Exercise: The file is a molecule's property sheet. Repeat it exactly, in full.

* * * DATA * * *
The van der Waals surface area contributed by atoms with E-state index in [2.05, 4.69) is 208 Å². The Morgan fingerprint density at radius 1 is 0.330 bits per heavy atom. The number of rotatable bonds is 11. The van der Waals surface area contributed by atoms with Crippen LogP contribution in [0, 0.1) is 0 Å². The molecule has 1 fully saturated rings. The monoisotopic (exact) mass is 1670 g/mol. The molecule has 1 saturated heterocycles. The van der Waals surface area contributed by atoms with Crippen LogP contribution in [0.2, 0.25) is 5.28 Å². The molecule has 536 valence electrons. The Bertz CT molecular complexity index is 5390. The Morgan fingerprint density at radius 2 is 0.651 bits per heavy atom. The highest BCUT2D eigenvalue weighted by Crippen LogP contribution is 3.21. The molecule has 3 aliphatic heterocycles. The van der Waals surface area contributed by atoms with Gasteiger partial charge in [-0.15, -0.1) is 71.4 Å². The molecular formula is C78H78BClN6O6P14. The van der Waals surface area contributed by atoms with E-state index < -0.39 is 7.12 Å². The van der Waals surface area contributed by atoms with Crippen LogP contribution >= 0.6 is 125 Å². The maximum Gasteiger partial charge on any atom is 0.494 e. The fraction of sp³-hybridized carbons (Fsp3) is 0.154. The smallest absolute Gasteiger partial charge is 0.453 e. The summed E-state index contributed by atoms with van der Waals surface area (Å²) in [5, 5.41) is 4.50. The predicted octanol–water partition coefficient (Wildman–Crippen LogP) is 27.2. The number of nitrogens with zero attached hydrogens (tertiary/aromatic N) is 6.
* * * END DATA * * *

The van der Waals surface area contributed by atoms with E-state index in [2.05, 4.69) is 208 Å². The Morgan fingerprint density at radius 1 is 0.330 bits per heavy atom. The number of rotatable bonds is 11. The van der Waals surface area contributed by atoms with Crippen LogP contribution in [0, 0.1) is 0 Å². The molecule has 1 fully saturated rings. The monoisotopic (exact) mass is 1670 g/mol. The molecule has 1 saturated heterocycles. The van der Waals surface area contributed by atoms with Crippen LogP contribution in [0.2, 0.25) is 5.28 Å². The molecule has 536 valence electrons. The Bertz CT molecular complexity index is 5390. The Morgan fingerprint density at radius 2 is 0.651 bits per heavy atom. The highest BCUT2D eigenvalue weighted by Crippen LogP contribution is 3.21. The molecule has 3 aliphatic heterocycles. The van der Waals surface area contributed by atoms with Gasteiger partial charge in [-0.15, -0.1) is 71.4 Å². The molecular formula is C78H78BClN6O6P14. The van der Waals surface area contributed by atoms with E-state index < -0.39 is 7.12 Å². The van der Waals surface area contributed by atoms with Crippen LogP contribution >= 0.6 is 125 Å². The maximum Gasteiger partial charge on any atom is 0.494 e. The fraction of sp³-hybridized carbons (Fsp3) is 0.154. The smallest absolute Gasteiger partial charge is 0.453 e. The summed E-state index contributed by atoms with van der Waals surface area (Å²) in [5, 5.41) is 4.50. The predicted octanol–water partition coefficient (Wildman–Crippen LogP) is 27.2. The number of nitrogens with zero attached hydrogens (tertiary/aromatic N) is 6.